Peggy shares her 'aha' moment and the inspiration she found while studying Australia's unique flying-foxes
Name: Peggy Eby
Title: Bat Ecologist & Educator
Organization: Centre for Ecosystem Science – University of New South Wales, Australia
What is your focus in bat conservation?
My goal is to improve conservation and management of Australia’s flying foxes. I work with a range of people to conduct research and use the outcomes to advocate on behalf of the animals. Australian flying foxes are ecologically complex and in need of targeted conservation actions. However, conflict with fruit growers and people who live near roosts can block conservation initiatives, so education and conflict resolution are additional focuses for my work. I communicate with wildlife and land managers, stakeholder groups, am committed to public education, and hold formal and informal advisory positions with government agencies. In recent years I’ve become involved in an unusual interdisciplinary collaboration with practicing artists, architects, educators, lawyers and others to develop new ways to engage the wider community in the conservation challenges we face.
What is your most exciting moment in your conservation career?
I have been studying flying foxes for many years and there are several moments that stand out. I’d like to share two: an ‘aha’ moment and a moment of inspiration.
My doctoral research was designed as a study of seed dispersal by flying foxes in the subtropical rainforests of eastern Australia. In the first season of field work we radio-tagged 20 animals using newly-designed collars and telemetry packages that we expected to last for six months. The aim was to document feeding behaviors. However, within six weeks, we had lost contact with 80% of the study animals and didn’t know whether the collars had failed or the animals had moved. We searched roosts within about 100 km of the study site and couldn’t find them. It was looking grim. Independently of this I visited a friend living about 400 km south who wanted to show me the spectacular fly-out from a large roost. I took the telemetry gear along and to my amazement found a third of the missing animals at that one site! We hadn’t realized how far Australian flying-foxes migrated. I added aerial tracking to my field program and expanded the topic to include a study of migration! The insights and questions generated by that work formed the basis of 25 years of intriguing research. I sometimes consider how different my career may have been had I not visited my friend.
The second experience was very different. Between 1998 and 2004, I coordinated a series of 11 synchronous, range-wide surveys of grey-headed flying foxes. Teams of people estimated the number of animals that exited roosts on dusk (flying foxes fly more slowly than many micro-bats). The surveys were conducted by volunteers and a key group, primarily women, took responsibility for organizing and training teams of people to assess the roosts in their local areas. Without their support, the surveys would not have been possible. Ultimately, over 1,000 people participated in this project and it proved to be the single most successful act of citizen science and public engagement that I have been involved in. I remember standing in my counting position at a roost in the middle of Sydney on the night of one survey, with the lights of the city office buildings as a backdrop. It was a clear, still night and as the first animals emerged from the vegetation and flew overheard I thought of all the people that were gathered at roosts dotted along the coast and hinterland of south east Australia – some standing in remote forests, some in farmland, some, like me, in cities – all full of anticipation, all understanding the importance of the contribution they were making, and all experiencing the measured, silent wonder of an exit flight.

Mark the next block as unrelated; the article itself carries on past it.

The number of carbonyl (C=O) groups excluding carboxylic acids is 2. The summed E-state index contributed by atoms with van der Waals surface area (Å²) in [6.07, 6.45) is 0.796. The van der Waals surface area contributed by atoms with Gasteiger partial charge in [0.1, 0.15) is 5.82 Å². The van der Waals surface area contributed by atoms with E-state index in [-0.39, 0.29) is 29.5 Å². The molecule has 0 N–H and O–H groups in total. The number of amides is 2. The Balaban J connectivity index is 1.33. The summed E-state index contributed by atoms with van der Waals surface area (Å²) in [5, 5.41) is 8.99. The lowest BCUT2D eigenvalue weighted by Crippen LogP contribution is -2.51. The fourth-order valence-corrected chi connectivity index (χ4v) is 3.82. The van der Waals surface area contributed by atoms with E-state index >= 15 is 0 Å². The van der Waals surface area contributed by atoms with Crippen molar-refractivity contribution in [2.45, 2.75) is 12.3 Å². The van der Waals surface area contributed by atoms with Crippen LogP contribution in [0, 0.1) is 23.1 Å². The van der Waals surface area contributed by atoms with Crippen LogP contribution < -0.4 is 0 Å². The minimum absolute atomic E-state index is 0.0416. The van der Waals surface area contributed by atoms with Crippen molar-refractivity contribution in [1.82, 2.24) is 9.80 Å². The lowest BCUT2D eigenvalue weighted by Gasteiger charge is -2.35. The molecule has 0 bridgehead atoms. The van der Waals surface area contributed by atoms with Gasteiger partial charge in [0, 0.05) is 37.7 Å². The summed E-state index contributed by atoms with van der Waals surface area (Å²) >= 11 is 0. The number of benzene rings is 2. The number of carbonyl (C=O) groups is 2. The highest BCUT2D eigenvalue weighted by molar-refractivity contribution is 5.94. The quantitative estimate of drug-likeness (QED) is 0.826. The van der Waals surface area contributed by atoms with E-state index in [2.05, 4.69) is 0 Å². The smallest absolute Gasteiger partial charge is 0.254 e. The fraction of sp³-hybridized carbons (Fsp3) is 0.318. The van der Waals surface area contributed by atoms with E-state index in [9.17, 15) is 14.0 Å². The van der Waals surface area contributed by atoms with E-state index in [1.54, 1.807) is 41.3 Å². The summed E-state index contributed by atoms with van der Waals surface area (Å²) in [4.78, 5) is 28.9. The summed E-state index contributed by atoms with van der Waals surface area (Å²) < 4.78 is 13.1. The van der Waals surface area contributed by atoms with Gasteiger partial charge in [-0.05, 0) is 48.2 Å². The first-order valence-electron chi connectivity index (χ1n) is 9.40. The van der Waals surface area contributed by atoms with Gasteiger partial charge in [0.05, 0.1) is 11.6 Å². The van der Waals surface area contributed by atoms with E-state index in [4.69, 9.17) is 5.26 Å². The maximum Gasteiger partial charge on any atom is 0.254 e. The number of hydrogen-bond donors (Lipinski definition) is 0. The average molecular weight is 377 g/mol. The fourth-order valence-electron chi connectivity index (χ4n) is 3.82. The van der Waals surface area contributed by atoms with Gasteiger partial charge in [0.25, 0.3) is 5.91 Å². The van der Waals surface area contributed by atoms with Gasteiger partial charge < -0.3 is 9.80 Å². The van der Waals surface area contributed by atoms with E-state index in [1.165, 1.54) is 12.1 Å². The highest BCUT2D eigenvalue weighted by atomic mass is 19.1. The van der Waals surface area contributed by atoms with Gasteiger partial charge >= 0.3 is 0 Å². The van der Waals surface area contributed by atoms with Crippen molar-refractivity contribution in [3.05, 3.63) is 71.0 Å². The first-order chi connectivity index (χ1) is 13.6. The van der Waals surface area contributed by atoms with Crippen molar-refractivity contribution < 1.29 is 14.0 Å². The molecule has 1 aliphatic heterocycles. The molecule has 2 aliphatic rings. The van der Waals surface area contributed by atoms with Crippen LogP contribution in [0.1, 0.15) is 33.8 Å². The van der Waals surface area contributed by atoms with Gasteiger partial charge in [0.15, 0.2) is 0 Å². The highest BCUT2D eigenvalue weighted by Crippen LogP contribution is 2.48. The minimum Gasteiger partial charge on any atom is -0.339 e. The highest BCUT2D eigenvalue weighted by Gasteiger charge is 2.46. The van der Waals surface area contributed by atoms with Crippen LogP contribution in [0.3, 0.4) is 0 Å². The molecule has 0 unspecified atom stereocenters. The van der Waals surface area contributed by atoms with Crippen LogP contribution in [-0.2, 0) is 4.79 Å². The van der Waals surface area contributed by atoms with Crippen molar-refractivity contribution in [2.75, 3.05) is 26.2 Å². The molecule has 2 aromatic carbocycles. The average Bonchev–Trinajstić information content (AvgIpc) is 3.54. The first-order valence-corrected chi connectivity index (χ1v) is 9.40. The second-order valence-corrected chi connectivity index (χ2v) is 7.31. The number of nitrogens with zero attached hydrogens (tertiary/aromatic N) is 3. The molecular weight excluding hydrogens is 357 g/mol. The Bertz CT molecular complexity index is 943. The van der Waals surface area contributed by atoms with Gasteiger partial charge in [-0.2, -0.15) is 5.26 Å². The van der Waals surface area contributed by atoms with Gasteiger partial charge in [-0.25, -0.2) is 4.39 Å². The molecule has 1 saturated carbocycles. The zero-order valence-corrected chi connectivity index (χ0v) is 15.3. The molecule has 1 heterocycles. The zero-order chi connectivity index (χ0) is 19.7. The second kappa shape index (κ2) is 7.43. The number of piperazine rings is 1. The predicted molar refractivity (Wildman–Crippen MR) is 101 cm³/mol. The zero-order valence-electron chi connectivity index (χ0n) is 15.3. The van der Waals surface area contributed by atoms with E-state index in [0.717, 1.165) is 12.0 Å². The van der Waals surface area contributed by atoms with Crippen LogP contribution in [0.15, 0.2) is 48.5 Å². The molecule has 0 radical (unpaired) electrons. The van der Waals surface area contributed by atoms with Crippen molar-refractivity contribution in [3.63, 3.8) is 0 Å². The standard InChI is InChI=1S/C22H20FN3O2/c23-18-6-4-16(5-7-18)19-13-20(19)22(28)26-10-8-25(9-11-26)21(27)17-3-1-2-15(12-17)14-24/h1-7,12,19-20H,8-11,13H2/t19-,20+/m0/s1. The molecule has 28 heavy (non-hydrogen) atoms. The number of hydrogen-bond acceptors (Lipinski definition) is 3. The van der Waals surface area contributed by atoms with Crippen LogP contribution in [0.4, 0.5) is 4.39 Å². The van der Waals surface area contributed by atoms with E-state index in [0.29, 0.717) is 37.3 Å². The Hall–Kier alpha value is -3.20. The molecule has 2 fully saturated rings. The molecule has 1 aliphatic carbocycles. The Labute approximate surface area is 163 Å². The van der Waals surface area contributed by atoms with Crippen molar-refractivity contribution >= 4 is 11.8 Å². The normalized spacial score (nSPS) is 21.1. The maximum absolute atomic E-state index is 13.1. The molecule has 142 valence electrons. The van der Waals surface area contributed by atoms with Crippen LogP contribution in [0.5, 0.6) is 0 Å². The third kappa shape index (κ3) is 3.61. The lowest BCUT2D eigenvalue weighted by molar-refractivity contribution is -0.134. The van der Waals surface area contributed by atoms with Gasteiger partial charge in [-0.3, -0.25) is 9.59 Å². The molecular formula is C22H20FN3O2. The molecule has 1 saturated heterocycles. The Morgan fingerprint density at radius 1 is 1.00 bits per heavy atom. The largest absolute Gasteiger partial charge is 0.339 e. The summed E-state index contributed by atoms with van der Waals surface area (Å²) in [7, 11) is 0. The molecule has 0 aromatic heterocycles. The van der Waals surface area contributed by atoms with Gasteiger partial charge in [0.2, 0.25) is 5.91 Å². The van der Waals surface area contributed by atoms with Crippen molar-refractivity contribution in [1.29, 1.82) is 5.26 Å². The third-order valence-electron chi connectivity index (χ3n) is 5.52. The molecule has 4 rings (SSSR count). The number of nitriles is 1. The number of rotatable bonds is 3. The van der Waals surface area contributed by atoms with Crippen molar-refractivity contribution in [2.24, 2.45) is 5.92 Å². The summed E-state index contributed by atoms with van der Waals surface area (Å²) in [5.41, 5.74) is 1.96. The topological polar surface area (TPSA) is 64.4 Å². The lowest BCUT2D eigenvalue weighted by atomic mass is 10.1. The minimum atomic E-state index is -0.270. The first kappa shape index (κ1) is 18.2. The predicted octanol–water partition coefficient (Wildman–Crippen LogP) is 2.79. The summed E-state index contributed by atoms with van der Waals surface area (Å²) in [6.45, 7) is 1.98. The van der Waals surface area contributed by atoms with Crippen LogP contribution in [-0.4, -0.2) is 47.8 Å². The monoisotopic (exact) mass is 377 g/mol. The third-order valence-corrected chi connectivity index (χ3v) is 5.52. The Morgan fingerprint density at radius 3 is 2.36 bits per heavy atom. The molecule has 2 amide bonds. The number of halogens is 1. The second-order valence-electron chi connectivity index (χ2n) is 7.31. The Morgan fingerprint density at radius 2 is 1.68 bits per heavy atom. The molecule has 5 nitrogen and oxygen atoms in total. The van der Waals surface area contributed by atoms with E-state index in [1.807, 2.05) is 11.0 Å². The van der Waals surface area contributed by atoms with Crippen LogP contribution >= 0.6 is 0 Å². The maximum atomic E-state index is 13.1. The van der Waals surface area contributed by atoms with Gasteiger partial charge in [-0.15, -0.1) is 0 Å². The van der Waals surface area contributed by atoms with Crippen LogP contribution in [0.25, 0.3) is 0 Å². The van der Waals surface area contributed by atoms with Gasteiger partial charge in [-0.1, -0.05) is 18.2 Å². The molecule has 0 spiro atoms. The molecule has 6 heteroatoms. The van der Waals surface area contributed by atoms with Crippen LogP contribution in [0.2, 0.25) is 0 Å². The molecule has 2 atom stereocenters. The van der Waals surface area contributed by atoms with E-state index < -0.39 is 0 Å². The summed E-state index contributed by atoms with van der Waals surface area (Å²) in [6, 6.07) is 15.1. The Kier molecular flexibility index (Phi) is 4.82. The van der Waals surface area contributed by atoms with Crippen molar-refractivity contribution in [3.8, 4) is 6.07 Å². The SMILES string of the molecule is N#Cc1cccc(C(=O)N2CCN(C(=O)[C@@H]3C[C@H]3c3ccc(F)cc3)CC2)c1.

What’s your favorite species and why?
My unashamed favorite species is the grey-headed flying fox, Pteropus poliocephalus. This is the species I have worked on for most of my career. I’ve spent untold hours observing individuals in their roosts and following them both when they feed and when they migrate. I’ve watched them mate, give birth and raise their young and I’ve documented the impacts of extreme heat and food shortages. They are endlessly fascinating, engaging and attractive animals.
Do you have any advice for people who want to get involved in bat conservation?
Most conservation outcomes occur incrementally, require long-term commitment, and cannot be achieved by a single person or group. My advice is to set clear goals, involve other interested parties, gather information, garner support from the wider community, share resources, learn the ‘rules of engagement’, and be patient and persistent. In my experience, the most effective advocacy occurs when an alliance of people with diverse backgrounds and perspectives work together for an extended period of time – scientists, interest groups, people with local knowledge can all play an important role. Public support (or at least lack of opposition) can be key to success, so programs of public education about bats and engagement with opponents are often important. It can also be critical to understand the legislative and political constraints that influence decision-makers, so that approaches to them can be framed (and timed) accordingly. Remember, it’s more likely to be a marathon than a sprint. Try not to be discouraged by setbacks.